Lebanon has placed every official responsible for the security of Beirut's port for the last six years under house arrest as it investigates a massive explosion which has devastated the city.
The country's political leaders vowed those responsible for the tragedy would 'pay the price', but customs officials pointed the finger of blame back at them - saying they were repeatedly warned of the danger but failed to act.
It came as an astonishing photo emerged, purporting to show the dock's Warehouse 12 filled with ammonium nitrate - with the highly explosive chemical stored in simple construction sacks with no other protection in place.
The dangerous load is understood to have been abandoned by Russian businessman Igor Grechushkin in September 2013 before eventually being transferred to the port where it remained for six years.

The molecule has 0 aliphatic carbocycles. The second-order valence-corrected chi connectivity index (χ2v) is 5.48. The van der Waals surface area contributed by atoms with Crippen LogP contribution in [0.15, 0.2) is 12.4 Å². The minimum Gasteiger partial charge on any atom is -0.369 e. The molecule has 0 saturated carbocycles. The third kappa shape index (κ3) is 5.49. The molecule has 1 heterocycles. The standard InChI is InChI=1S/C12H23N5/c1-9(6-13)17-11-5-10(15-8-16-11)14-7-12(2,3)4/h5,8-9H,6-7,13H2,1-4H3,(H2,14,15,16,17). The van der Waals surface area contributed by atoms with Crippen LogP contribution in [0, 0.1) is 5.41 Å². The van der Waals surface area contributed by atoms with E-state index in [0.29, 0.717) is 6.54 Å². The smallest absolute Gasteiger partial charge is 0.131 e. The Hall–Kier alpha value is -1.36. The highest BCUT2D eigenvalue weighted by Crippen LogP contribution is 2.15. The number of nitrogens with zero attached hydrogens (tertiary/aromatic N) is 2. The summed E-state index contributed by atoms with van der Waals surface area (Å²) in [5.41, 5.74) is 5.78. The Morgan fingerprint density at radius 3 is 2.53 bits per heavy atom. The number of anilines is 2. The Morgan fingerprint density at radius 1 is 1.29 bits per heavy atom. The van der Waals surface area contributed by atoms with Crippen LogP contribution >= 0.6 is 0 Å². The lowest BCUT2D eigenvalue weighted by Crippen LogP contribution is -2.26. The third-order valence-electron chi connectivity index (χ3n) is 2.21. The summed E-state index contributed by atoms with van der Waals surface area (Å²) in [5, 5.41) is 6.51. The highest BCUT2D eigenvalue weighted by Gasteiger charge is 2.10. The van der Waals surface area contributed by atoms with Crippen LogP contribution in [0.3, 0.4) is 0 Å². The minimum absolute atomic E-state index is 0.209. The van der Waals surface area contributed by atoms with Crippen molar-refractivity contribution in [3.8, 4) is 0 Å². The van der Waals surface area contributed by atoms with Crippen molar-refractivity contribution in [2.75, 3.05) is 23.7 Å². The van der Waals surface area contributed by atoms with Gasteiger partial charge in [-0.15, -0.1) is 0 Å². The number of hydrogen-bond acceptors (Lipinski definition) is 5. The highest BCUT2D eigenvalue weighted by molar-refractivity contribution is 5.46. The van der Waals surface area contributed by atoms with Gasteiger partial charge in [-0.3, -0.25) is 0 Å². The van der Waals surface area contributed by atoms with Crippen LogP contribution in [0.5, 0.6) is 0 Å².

A ship carrying the load was detained en route from Batumi, in the ex-Soviet republic Georgia, to Mozambique, and never recovered.
On Tuesday evening a fire that started in Warehouse 9 ignited 2,750 tons of the chemical - sparking an explosion with three kilotons of force, equivalent to a fifth the size of the Hiroshima nuclear blast.
Raghida Dergham of the Beirut Institute yesterday said: 'Storing Ammonium Nitrate in a civilian port is a crime against humanity that must not go unpunished.
'Condemnations are not enough. I'm safe but devastated. I lost friends. I lost my apartment. Had I been home, I would have lost my life.'
The health minister tonight announced the death toll had risen to 135, with some 5,000 wounded and dozens still missing in Beirut, which officials have called a 'disaster city'.